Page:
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Industrial alternatives needed
Editor, The News:
Most municipal taxpayers are left wondering why there is an automatic proposed increase in expenditures in the municipal budget.
There are many answers to this question, but a quick glance at truly stupid proposed municipal planning strategies reveals some of the reasons.
Budgets are difficult for the average person to understand, but industrial and commercial growth is one of the few ways in which it is possible to hold the line on residential tax increases.
This is where proposed strategies in commercial and industrial development come into play.
Although there is ample suitable land available in the western portions of Maple Ridge, the municipality is about to propose industrial development in two areas, neither of which will sit well with neighbouring residential developments.
The first location is a 38-acre site on the south side of the Lougheed Highway, which was purchased many years ago by the province as part of the Cottonwood corridor/Fraser River crossing project that has since been abandoned in favour of the Golden Ears Bridge. It lies between a small-lot residential development to the west and a townhouse development to the east. Not only is the site encumbered by surrounding, established residential neighbourhoods, development would also be restricted due to sloping topography and existing watercourses.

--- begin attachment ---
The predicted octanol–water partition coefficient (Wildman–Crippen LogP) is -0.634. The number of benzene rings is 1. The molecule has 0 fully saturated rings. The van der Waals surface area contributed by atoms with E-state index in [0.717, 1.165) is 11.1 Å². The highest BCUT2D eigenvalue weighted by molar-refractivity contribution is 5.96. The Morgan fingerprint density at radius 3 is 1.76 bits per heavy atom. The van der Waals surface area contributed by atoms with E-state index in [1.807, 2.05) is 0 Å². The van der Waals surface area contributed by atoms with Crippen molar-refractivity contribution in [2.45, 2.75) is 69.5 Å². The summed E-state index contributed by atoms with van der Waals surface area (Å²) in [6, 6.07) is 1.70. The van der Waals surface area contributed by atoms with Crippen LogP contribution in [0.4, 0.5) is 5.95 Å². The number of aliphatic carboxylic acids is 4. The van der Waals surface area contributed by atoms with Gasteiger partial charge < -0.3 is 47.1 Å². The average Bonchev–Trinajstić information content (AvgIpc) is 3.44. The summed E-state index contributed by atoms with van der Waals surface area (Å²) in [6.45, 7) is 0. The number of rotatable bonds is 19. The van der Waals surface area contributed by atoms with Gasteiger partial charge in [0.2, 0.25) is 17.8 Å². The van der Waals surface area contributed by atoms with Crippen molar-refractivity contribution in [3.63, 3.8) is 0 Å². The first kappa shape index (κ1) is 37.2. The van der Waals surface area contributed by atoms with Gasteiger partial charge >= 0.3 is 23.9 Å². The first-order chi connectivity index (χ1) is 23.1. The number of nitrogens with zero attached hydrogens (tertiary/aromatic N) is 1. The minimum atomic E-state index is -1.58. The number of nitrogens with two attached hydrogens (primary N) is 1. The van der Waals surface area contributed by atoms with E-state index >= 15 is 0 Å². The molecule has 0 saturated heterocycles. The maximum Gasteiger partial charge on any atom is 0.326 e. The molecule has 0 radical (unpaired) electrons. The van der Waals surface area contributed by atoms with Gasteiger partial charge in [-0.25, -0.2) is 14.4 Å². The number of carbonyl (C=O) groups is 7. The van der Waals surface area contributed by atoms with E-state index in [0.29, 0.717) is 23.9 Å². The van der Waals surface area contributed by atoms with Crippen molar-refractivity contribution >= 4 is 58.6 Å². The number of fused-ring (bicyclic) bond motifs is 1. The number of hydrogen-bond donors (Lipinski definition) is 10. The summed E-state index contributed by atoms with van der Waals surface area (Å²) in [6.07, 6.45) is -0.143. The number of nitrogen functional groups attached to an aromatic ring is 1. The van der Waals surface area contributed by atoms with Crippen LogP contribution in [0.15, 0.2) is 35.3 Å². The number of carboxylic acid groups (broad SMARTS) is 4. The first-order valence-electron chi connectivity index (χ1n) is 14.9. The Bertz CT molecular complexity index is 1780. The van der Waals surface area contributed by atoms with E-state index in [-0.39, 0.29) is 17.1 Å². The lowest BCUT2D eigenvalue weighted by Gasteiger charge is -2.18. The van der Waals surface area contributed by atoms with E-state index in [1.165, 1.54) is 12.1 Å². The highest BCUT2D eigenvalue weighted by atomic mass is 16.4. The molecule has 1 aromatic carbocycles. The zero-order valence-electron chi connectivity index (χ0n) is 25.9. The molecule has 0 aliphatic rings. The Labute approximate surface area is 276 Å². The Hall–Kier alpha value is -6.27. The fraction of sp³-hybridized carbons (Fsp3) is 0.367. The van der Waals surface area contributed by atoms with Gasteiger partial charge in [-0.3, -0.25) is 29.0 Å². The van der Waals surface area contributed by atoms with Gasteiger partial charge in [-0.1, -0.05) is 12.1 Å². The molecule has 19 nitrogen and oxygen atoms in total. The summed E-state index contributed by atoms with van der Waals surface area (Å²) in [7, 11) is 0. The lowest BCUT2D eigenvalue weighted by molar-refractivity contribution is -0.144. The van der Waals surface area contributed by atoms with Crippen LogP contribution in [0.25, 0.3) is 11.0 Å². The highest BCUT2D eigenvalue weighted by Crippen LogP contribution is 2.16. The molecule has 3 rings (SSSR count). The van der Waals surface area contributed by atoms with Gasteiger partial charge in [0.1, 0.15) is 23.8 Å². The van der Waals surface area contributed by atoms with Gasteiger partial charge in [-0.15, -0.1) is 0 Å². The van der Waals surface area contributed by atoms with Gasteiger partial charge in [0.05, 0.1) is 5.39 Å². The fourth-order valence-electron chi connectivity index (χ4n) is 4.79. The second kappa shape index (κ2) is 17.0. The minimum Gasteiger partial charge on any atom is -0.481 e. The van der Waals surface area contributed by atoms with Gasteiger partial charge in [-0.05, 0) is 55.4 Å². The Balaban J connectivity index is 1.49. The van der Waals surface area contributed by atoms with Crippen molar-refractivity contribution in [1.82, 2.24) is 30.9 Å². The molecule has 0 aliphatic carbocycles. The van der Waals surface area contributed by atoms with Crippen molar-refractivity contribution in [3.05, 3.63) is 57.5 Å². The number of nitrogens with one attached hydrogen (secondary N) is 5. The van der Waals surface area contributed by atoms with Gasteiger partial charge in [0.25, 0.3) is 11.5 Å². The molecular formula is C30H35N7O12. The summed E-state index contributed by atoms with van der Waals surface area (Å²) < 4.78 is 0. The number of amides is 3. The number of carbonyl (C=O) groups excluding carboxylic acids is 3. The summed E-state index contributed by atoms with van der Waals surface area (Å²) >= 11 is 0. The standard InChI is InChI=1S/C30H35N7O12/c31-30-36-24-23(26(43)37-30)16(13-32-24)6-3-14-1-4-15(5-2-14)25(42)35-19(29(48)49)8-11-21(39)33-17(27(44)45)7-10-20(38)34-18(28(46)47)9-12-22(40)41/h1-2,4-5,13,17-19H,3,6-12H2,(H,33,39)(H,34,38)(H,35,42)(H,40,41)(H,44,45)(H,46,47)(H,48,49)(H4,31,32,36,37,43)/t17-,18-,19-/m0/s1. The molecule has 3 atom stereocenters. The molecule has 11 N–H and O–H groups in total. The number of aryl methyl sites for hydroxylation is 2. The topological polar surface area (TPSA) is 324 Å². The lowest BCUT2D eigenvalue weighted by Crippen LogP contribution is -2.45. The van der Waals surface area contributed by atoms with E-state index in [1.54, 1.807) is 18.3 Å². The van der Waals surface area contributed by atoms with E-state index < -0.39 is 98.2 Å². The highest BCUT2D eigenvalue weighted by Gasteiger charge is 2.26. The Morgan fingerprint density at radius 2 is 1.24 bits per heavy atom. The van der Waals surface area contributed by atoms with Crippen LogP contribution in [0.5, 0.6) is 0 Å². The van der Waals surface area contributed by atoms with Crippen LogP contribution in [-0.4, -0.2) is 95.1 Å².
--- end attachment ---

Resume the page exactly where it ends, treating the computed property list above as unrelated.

Not a bright idea.
The second location is approximately 60 acres lying south and west of the intersection of 232nd Street and 128th Avenue. Most of this proposed location lies within the agricultural land reserve, but due to soil and drainage conditions, it is better suited to residential development. It is also surrounded on all sides by existing residential development.
If folks in that area don't like the existing traffic mess on their neighbourhood streets, they will be even less thrilled with industrial traffic adding to their driving woes.
While the aggregate total of both sites would help satisfy the growing need for more industrial land, the adjacent residents will probably start their very own Idle No More movement to squelch such development.
The entire municipal proposed industrial development strategy is highly unlikely to result in any development that will mitigate the need to continue to increase taxes on all properties, with residential property owners suffering the most.
Alternatives are needed, but that will require practical decision making at the staff and council level.